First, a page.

ORT levels/stages and new NC(46 Posts)
So my children's school uses ORT, which now goes up to level 20. I was having a little look into the scheme, and found this (on phone and can't remember how to get the link to work -sorry!) http://fdslive.oup.com/www.oup.com/oxed/primary/literacy/treetops/TreeTops%20ipdf.pdf?region=uk
which I thought was quite interesting. It was particularly page 7, which has the revised levels charts. I know that the new ORT books are levelled based on phonics stages, but I thought that the increase to stage 11 as expected at the end of Y2 (or at least from ORT - I think it says 10 should be okay for 'expected' at the end of the year).
I was curious if any teachers have thoughts on the scheme, and this compared to accelerated reader.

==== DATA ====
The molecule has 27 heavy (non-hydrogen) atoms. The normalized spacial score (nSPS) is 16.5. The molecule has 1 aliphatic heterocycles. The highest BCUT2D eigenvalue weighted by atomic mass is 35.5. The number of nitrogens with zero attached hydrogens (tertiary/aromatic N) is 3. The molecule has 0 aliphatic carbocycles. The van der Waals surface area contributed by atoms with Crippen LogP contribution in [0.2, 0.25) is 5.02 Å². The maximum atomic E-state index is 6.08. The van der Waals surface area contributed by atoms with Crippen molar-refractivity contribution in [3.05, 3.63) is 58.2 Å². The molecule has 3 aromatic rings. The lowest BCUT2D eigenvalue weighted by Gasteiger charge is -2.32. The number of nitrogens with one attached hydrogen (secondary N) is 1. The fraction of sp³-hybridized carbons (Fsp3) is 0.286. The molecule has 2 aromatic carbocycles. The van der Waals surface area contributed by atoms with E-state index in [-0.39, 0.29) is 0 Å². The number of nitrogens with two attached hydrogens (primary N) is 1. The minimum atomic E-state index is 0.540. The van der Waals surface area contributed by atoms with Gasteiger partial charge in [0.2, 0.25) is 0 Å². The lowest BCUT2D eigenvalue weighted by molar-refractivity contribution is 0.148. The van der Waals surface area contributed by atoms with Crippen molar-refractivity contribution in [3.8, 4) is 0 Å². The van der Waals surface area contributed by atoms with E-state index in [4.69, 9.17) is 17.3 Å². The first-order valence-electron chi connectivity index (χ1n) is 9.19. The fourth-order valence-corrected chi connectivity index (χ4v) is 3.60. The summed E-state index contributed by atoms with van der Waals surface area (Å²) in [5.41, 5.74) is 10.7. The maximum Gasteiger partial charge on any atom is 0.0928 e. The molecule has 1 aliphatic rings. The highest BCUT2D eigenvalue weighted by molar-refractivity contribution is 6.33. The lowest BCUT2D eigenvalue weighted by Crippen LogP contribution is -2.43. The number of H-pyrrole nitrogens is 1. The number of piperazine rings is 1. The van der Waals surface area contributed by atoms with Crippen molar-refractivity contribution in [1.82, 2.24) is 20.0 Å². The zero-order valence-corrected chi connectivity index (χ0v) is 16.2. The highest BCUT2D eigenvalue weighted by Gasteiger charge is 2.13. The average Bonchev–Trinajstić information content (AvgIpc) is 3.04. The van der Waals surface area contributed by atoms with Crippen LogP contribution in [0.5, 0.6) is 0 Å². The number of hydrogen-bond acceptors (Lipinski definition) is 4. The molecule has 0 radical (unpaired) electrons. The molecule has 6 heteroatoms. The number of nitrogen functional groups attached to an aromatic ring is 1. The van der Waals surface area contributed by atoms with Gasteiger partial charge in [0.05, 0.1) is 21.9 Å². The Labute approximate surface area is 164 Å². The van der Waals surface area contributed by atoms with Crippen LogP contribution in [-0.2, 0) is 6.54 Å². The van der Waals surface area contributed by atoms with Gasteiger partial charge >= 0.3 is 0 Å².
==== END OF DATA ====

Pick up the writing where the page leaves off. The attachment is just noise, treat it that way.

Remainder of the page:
*"*^*I know that the new ORT books are levelled based on phonics stages*^*"* they aren't!
What you've linked to is the Big Reading criterion scale which is an assessment of reading (actually nothing to do with ORT levels). OUP have (I assume) bought the right to publish the assessment scheme and understandably have linked it to their reading scheme but it can equally be applied to any books.
We are a Big Reading school but don't use ORT books.
They say what stage phonics they are, so Mrz I take it that isn't the same thing? They must also have changed their scheme slightly, given it now has 20 levels, although it seems what they have done is to add levels but keep the colour bands the same. There are just a lot more levels in the upper bands. Anyone got any idea why?